US Anti-Doping Agency chief Travis Tygart says Lance Armstrong lied in his confessional interview with Oprah Winfrey, and the shamed cyclist has until February 6 to “cooperate fully” if he wants to lessen his life ban.
By Sev Sarmenta
TWO of the cardinal rules of crisis communication and reputation management are to tell the truth early and, often, to minimize the damage a scandal or disaster could inflict on a person or organization.
Shamed cyclist Lance Armstrong, shorn of cycling’s greatest prizes and expelled from sport, wants to compete again and doesn’t believe he deserved the “death penalty” of a life ban.
The formerly defiant Lance Armstrong once said, “As long as I live, I will deny ever doping,” but sitting face to face with Oprah Winfrey in an interview that was broadcast on Thursday, he reversed course.
By Jim Litke
Lance Armstrong finally admitted it. He doped. He was light on the details and didn’t name names. He mused that he might not have been caught if not for his comeback in 2009. And he was certain his “fate was sealed” when longtime friend, training partner and trusted lieutenant George Hincapie, who was along for the ride on all seven of Armstrong’s Tour de France wins from 1999-2005, was forced to give him up to anti-doping authorities.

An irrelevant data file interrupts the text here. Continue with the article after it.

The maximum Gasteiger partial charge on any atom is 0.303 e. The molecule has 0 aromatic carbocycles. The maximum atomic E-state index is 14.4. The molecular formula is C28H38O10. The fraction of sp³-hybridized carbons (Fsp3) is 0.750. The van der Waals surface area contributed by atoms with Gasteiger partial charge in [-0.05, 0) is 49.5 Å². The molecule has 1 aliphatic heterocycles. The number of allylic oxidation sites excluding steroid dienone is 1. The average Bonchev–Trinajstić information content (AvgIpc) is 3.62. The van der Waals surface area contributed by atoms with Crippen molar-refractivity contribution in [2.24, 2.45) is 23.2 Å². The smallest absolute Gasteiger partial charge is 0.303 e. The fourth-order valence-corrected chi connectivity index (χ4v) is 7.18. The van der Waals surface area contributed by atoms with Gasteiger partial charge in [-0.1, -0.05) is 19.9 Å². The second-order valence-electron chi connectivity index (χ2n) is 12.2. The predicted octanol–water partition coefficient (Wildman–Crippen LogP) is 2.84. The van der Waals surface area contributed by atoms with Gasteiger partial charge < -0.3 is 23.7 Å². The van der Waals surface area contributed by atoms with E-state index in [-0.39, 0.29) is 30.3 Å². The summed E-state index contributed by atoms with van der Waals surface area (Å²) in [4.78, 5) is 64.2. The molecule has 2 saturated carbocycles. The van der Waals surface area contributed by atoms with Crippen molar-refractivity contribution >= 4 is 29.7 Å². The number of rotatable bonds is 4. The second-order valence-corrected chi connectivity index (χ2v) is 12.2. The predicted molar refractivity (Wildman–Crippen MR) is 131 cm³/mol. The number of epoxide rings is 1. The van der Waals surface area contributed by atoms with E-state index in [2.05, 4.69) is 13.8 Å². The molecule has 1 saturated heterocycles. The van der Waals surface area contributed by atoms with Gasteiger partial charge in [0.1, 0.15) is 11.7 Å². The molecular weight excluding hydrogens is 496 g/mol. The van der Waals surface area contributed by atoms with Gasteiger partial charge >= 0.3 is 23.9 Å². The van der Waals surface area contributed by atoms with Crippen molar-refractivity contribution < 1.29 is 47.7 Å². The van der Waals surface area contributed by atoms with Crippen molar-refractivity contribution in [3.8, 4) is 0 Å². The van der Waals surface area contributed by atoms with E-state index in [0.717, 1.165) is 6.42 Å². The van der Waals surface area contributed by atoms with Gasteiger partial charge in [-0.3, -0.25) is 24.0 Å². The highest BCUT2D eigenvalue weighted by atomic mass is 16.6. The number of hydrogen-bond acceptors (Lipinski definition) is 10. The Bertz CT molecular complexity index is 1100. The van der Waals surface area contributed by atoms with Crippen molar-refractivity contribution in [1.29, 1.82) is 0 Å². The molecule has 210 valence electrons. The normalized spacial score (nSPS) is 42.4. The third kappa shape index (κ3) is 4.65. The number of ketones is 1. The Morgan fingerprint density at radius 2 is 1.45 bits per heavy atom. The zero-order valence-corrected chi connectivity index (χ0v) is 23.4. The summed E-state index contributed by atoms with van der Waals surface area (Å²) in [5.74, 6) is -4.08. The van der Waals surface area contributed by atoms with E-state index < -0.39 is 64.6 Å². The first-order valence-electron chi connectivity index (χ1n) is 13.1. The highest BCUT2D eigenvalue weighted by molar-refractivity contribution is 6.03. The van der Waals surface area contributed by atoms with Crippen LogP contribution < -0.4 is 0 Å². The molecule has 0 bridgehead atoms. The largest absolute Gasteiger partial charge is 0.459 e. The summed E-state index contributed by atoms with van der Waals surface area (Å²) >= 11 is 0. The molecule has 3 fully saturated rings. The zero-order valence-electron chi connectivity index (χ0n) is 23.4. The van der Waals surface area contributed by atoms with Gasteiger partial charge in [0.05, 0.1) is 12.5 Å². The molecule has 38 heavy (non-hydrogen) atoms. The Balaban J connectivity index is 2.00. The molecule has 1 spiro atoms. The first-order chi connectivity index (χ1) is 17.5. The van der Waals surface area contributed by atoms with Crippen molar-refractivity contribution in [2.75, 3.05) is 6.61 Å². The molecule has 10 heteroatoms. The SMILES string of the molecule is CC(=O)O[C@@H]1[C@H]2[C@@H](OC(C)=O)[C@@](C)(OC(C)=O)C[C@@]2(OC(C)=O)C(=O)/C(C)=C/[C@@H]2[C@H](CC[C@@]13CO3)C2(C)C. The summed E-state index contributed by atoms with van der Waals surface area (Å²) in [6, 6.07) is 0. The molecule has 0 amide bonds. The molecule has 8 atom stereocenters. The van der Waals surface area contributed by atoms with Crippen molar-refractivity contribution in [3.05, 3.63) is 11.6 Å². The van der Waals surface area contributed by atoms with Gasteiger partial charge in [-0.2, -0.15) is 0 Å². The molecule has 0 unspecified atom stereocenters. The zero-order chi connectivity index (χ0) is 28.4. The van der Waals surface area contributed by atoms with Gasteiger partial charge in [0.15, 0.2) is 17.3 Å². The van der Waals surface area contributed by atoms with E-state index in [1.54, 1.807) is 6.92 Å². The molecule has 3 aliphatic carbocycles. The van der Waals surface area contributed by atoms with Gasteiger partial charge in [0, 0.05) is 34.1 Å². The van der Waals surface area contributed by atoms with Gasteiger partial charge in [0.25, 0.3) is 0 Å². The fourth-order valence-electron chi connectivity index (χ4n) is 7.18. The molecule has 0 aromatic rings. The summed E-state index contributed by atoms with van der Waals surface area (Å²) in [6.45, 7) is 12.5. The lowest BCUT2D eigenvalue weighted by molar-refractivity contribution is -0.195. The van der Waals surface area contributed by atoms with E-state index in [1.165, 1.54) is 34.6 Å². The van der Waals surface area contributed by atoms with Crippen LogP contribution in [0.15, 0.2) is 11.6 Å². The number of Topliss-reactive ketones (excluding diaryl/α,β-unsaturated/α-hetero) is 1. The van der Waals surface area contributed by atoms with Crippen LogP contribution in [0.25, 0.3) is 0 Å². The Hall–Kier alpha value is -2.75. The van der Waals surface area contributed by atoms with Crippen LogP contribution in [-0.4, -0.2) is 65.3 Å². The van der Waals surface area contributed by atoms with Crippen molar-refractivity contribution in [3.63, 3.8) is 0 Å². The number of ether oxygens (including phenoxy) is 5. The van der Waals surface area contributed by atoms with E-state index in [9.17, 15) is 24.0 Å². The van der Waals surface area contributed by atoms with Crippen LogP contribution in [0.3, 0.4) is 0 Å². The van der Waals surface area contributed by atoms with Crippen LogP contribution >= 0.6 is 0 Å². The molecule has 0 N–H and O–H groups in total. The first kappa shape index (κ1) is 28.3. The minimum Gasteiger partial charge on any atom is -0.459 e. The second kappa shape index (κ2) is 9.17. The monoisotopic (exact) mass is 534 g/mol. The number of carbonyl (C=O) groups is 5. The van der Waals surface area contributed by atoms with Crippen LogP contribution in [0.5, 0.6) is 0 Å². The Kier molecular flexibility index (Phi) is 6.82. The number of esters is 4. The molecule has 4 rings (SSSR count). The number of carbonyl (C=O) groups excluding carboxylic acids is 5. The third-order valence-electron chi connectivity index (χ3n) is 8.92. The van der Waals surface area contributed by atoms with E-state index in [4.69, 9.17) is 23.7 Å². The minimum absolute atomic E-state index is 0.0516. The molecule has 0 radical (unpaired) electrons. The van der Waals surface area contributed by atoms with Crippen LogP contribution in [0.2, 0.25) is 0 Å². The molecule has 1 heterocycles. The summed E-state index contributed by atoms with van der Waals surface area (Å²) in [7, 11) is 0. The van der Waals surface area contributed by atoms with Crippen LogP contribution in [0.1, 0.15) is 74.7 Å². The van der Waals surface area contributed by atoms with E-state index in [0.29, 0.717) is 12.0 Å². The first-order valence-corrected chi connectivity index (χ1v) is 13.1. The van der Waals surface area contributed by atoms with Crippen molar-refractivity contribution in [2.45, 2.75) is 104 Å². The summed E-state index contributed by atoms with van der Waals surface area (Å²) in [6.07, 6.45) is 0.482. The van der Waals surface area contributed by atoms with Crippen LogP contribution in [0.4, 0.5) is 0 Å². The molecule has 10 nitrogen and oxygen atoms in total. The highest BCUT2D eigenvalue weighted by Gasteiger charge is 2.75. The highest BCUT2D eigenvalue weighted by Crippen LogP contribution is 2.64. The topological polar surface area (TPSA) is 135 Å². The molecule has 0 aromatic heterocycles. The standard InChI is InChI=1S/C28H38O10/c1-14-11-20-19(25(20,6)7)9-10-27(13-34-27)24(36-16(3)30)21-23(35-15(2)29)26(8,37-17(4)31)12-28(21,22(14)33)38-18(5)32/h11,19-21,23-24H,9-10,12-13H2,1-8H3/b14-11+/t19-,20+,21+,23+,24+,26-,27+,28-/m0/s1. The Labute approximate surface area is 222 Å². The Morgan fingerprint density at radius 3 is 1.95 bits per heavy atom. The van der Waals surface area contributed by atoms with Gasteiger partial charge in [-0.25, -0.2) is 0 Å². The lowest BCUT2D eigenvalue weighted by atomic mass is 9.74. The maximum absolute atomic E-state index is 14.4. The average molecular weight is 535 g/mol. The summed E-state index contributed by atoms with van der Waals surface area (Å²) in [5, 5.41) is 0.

By Rebecca Bryan
Lance Armstrong admitted his seven Tour de France titles were fueled by an array of drugs, reversing years of denials in a televised interview with Oprah Winfrey broadcast Thursday.
Lance Armstrong tells Oprah Winfrey he took performance-enhancing drugs.
Lance Armstrong was stripped of his 2000 Olympic bronze medal hours before the airing Thursday of his eagerly-awaited tell-all interview with US talkshow queen Oprah Winfrey.
By Jim Litke
, Jim Vertuno
Lance Armstrong says viewers can judge for themselves how candid he was in his interview with Oprah Winfrey. “I left it all on the table with her and when it airs the people can decide,” he said in a text message to The Associated Press on Wednesday.
Lance Armstrong must confess to doping under oath and aid the fight against cheating if he hopes to mitigate his life ban, World Anti-Doping Agency director general David Howman said Tuesday.
Out for a Sunday morning jog in bright sunshine, Lance Armstrong hardly looked like a man about to finally confront the doping scandal that has shadowed his storied career like an angry storm cloud.
By Chantal Valery
The cyclist Lance Armstrong could lose much more than his already ravaged reputation if he confesses to doping this week during a television interview with Oprah Winfrey — he could end up in jail.
Lance Armstrong plans to admit to doping in an interview with Oprah Winfrey that will be taped on Monday at the disgraced cyclist’s home in Austin, Texas, USA Today reported.